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It's decision day at the ECB, Yellen still favors 'gradual' rate rises, and it's the U.K.'s turn at Davos. Here are some of the things people in markets are talking about today.
At 7:45 a.m. ET the European Central Bank will announce its latest monetary policy decisions, and while not a single economist surveyed by Bloomberg expects a change in either rates or the pace of asset purchases, investors will be closely watching President Mario Draghi's press conference 45 minutes later for clues on the direction of policy. One of the sticking points for the bank is the continuing lack of agreement on how to buy debt with a yield below the minus 0.4 percent deposit rate.
Gradual rate rises
The dollar rallied and Treasuries dropped following Federal Reserve Chair Janet Yellen's speech in San Francisco yesterday. She expressed confidence that the economy will continue to improve, while saying that the pace of rate hikes will depend on how it evolves over the coming months. The probability of three rate hikes in 2017 moved higher, but not everyone is on board with this hawkish interpretation; Mohamed El-Erian described the comments as "somewhat more dovish than what I would’ve expected."
U.K. at Davos
This morning, both the U.K. Prime Minister and Chancellor of the Exchequer were speaking at Davos. Theresa May pitched post-Brexit Britain as a champion of globalization and free trade, saying the country would be a "most forceful advocate for free markets and free trade anywhere in the world.” Philip Hammond expressed confidence that the pound would find an "appropriate level," without giving any details as to where he thinks that level is. He also said that financial services would be a priority in Brexit negotiations, though the comments may be falling on deaf ears. According to a report in German newspaper Handelsblatt, Goldman Sachs Group Inc. may cut London staff by 50 percent.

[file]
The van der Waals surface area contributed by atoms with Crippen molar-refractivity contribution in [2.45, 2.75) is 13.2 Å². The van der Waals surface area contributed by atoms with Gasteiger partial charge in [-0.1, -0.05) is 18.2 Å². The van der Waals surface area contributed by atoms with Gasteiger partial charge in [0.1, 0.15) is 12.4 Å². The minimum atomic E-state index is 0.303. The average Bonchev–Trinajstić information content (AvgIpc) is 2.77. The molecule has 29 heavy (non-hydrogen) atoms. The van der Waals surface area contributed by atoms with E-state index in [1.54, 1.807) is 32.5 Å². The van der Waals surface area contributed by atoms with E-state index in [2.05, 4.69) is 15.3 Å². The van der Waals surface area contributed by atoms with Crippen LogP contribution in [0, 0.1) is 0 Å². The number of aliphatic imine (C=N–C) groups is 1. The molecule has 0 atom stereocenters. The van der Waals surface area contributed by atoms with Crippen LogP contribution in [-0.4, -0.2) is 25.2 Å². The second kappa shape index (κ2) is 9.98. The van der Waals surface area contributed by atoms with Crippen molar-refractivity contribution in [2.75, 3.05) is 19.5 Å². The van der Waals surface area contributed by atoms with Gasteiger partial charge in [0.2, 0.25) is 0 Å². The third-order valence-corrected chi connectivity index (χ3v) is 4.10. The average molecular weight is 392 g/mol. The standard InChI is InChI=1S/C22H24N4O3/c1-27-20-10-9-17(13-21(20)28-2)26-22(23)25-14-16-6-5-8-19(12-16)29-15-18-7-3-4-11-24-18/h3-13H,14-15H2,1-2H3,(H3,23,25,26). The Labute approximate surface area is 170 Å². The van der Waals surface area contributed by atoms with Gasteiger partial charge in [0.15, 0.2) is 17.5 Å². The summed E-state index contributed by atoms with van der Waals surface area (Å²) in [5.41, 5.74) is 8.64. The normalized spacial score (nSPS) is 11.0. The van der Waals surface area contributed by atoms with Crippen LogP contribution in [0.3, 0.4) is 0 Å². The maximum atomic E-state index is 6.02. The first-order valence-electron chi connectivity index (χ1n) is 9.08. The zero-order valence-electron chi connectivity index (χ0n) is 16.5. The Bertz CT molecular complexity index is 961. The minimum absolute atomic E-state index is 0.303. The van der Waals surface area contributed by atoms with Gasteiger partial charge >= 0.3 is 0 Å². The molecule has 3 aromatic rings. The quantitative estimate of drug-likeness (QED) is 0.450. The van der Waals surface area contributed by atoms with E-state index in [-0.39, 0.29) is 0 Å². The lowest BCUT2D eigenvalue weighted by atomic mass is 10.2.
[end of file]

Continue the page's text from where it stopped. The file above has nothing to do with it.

Overnight, the MSCI AC Asia Pacific Index dropped 0.3 percent, while Japan's Topix added 0.9 percent for the second day of gains as the dollar rallied. In Europe, the Stoxx 600 Index was 0.2 percent lower at 5:40 a.m. ET ahead of the ECB decision. S&P 500 futures were also down 0.2 percent.
Trump a bad deal for Russia?
Senior officials inside the Kremlin say initial euphoria about President-elect Donald Trump's victory is fading, as controversies over alleged Russian interference in the process are forcing a tougher line on Moscow in Washington. Investors who bought Russian assets on the November result are considering reducing holdings if they don't see evidence of concrete moves to repair relations between the two states.
What we've been reading
This is what's caught our eye over the last 24 hours.
- How Deutsche Bank made minus €367 million disappear.
- Bond guru who called the last bear market 40 years ago says go long.
- Hedge funds shift from reviled 2-and-20 spreads to Asia.
- OPEC chief says 'so far, so good' on deal to cut production...
- ...While the IEA sees a 'significant' increase in U.S. shale output.
- Wall Street's year in charts.
- 2016 was the hottest year on record.